If Meta mimics Neo (on a scale shifted way), every “node” (people/machine) use a very narrow bandwith to his siblings. But these nodes can “compress” data using high efficiency languages level, like metaphors and symbols, or hyperlink for instance.

    The twitter propagation of news could stand for gamma synchronisation.

    I'm afraid of the power of the moron network.

    By the way, Maurice G. Dantec just launch his last book Metacortex
    http://fr-fr.facebook.com/pages/Metacortex-de-M

  9. Bryce Ewing says:

    Thinking of the Web as a new layer of the human brain gives me a thought about how different parts of it can be seen in relation to brain parts. I would say that a lot of social media could be seen as the short term memory.

    Tweets, Facebook status updates, even blog posts fall into this. They are units of memory that are acted upon by the individual human components of the brain in real time.

    Sites such as Wikipedia are then analogous to long term memory. Information can be written from the short term memory into the long term memory.

  10. Bryce Ewing says:

    Thinking of the Web as a new layer of the human brain gives me a thought about how different parts of it can be seen in relation to brain parts. I would say that a lot of social media could be seen as the short term memory.

    Tweets, Facebook status updates, even blog posts fall into this. They are units of memory that are acted upon by the individual human components of the brain in real time.

    Sites such as Wikipedia are then analogous to long term memory. Information can be written from the short term memory into the long term memory.

  11. larsludwig says:

    Metacortex, social brain, global brain: there are many names for this. What's important is that – so far – it is far from a super mind. Why? Because the Web is rather limited: most thoughts will never enter it. We won't get there until we have 'artificial memories' – that is external minds meaning more complete expressions of our thoughts' world.

  12. larsludwig says:

    Metacortex, social brain, global brain: there are many names for this. What's important is that – so far – it is far from a super mind. Why? Because the Web is rather limited: most thoughts will never enter it. We won't get there until we have 'artificial memories' – that is external minds meaning more complete expressions of our thoughts' world.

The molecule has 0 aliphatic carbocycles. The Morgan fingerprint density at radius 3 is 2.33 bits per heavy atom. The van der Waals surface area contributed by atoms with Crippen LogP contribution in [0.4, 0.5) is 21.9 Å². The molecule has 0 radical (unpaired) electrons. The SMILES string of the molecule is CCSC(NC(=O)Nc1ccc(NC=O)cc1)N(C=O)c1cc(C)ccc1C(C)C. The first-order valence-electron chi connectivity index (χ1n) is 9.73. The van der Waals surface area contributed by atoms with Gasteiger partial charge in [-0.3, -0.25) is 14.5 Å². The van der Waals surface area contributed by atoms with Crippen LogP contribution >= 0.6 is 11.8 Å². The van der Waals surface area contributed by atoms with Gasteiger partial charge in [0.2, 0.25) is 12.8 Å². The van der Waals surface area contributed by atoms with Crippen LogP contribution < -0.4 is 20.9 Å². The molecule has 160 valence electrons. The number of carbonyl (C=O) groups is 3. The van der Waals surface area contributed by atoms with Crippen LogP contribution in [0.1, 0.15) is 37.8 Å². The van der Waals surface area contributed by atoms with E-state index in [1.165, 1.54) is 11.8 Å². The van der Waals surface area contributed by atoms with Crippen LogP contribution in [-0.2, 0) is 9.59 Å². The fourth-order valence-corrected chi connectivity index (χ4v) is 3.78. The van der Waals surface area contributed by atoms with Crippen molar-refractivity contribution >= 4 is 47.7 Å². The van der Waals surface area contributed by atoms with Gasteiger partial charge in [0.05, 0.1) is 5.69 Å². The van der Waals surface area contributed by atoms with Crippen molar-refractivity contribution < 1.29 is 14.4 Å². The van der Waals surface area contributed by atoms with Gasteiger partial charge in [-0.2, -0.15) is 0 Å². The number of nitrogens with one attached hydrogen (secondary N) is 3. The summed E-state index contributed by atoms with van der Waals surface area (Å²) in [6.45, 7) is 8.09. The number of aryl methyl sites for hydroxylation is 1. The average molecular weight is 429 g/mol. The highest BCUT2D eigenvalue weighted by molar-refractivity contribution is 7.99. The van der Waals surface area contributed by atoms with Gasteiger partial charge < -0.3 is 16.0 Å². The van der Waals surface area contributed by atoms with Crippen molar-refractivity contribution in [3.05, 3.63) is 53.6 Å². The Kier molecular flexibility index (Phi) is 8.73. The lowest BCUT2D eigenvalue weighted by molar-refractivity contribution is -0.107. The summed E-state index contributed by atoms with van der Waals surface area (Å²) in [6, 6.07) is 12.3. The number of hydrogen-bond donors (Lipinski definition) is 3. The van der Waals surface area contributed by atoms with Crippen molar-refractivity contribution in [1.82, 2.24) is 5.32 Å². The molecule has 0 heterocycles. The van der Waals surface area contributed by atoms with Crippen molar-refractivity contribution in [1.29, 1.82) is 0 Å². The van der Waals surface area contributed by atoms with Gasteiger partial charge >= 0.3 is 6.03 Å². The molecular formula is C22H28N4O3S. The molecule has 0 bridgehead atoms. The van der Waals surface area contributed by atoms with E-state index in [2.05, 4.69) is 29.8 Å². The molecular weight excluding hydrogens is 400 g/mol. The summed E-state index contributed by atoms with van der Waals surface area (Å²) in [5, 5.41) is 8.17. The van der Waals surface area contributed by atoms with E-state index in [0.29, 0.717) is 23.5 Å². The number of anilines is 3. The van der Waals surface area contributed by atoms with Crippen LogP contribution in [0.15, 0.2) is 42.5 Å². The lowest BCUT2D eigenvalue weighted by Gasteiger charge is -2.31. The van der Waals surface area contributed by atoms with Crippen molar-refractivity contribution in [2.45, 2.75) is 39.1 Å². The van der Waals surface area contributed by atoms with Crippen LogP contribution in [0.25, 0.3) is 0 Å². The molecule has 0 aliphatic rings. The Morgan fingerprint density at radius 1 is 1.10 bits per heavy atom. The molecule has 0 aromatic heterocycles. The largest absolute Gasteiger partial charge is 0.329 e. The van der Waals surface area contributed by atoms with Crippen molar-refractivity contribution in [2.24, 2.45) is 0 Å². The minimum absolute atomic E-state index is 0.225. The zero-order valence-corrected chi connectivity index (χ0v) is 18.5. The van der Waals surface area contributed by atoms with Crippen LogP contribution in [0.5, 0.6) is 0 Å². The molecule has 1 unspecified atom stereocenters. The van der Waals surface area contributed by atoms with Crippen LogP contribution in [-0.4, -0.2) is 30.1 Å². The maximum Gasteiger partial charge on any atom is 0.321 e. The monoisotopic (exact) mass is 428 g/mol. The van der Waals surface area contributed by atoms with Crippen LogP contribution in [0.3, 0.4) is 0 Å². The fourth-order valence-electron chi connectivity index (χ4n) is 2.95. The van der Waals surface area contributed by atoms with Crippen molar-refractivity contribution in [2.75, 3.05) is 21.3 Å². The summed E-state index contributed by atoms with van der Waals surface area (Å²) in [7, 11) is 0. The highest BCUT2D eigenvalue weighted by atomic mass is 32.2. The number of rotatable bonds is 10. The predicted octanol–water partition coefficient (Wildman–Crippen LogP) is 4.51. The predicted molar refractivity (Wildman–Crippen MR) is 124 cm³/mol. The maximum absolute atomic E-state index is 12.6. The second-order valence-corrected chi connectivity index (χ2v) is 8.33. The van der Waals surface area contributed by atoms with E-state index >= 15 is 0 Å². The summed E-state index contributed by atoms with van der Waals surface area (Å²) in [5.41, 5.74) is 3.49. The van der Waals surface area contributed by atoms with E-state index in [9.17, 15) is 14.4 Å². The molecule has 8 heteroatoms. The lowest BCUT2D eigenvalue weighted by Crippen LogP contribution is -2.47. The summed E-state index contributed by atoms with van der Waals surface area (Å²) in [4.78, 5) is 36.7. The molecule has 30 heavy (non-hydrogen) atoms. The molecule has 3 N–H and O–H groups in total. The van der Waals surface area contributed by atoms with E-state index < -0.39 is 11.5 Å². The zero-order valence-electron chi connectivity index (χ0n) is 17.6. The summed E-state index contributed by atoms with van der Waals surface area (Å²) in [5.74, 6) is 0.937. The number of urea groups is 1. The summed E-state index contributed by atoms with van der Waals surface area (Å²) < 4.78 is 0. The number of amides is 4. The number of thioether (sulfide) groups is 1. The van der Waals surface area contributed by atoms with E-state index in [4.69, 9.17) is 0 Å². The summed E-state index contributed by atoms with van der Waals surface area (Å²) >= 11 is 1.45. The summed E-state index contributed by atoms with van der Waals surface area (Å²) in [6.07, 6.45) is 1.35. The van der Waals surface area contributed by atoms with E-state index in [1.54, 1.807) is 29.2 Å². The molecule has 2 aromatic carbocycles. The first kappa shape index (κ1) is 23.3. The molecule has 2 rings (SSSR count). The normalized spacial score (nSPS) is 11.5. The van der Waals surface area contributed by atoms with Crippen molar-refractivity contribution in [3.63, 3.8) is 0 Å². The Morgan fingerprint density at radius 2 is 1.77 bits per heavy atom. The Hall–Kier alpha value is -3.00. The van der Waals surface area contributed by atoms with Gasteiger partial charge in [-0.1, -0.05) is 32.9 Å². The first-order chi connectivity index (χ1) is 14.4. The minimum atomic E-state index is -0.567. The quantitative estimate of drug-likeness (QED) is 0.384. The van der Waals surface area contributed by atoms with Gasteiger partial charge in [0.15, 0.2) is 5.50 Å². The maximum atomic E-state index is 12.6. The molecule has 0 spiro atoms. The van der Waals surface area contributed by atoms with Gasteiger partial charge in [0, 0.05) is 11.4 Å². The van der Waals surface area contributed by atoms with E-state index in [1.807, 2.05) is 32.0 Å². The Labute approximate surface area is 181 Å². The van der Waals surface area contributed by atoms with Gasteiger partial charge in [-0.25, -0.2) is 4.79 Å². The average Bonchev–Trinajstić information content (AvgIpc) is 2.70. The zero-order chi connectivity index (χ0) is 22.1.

13. marianasoffer says:

    If you use a highly simplified brain model you can divided in two 3 parts, ranging from the most basic and indispensable towards the more complex and not so essential for surviving, they are:
    1. ANS (reptile brain)
    2. Emotional Layer
    3. Cognitive (thinking, abstraction capabilities)
    They have several rules how they relate among each other, for example you need the first layer to allow the second to work and the second to allow the third one to work properly. The lower layers have a very strong influence in the functioning of the upper ones, while the upper ones do not have such a strongly influence in the lower ones.
    So I was thinking if by adding the metacortext as the 4th layer, the rules of the 3 layer model would still apply in this case.
    This approach might be erroneous due to considering that the meta-cortex alone is the 4th layer, maybe it should be considered as a part of the it.
    What do you think about this idea, I would like to know about it?

  14. marianasoffer says:

    If you use a highly simplified brain model you can divided in two 3 parts, ranging from the most basic and indispensable towards the more complex and not so essential for surviving, they are:
    1. ANS (reptile brain)
    2. Emotional Layer
    3. Cognitive (thinking, abstraction capabilities)
    They have several rules how they relate among each other, for example you need the first layer to allow the second to work and the second to allow the third one to work properly. The lower layers have a very strong influence in the functioning of the upper ones, while the upper ones do not have such a strongly influence in the lower ones.
    So I was thinking if by adding the metacortext as the 4th layer, the rules of the 3 layer model would still apply in this case.
    This approach might be erroneous due to considering that the meta-cortex alone is the 4th layer, maybe it should be considered as a part of the it.
    What do you think about this idea, I would like to know about it?

  15. tonyv414 says:

    The Borg Collective….

  16. titi says:

    yes, but in this case the system is not “closed” as is our brain . new parts come and go, you can not value that like a closed system . its more likely Very Crazy .

  17. titi says:

    yes, but in this case the system is not “closed” as is our brain . new parts come and go, you can not value that like a closed system . its more likely kind ofCrazy . or…because its open, its healthier. but what is the role of each part ? interesting phenomenon
    the good thing is that memory doesnt fail like human
    and another absolute value is freedom f expression

    rumours, which easily have wings or wrong info f.e in wikipedia is quickly corrected

    how will the human body change in metacortex..

Trackbacks/Pingbacks

  1. fritz freiheit.com blog » Link dump
  2. Nathan Hwang » [Review] Accelerando
  3. Anticipating Transcendence (the movie) | Econosystemics
  4. ¿Bailamos? De las neuronas al metacórtex digital | Filölearning
(function(i,s,o,g,r,a,m){i['GoogleAnalyticsObject']=r;i[r]=i[r]||function(){ (i[r].q=i[r].q||[]).push(arguments)},i[r].l=1*new Date();a=s.createElement(o), m=s.getElementsByTagName(o)[0];a.async=1;a.src=g;m.parentNode.insertBefore(a,m) })(window,document,'script','https://www.google-analytics.com/analytics.js','ga'); ga('create', 'UA-80619811-1', 'auto'); ga('send', 'pageview');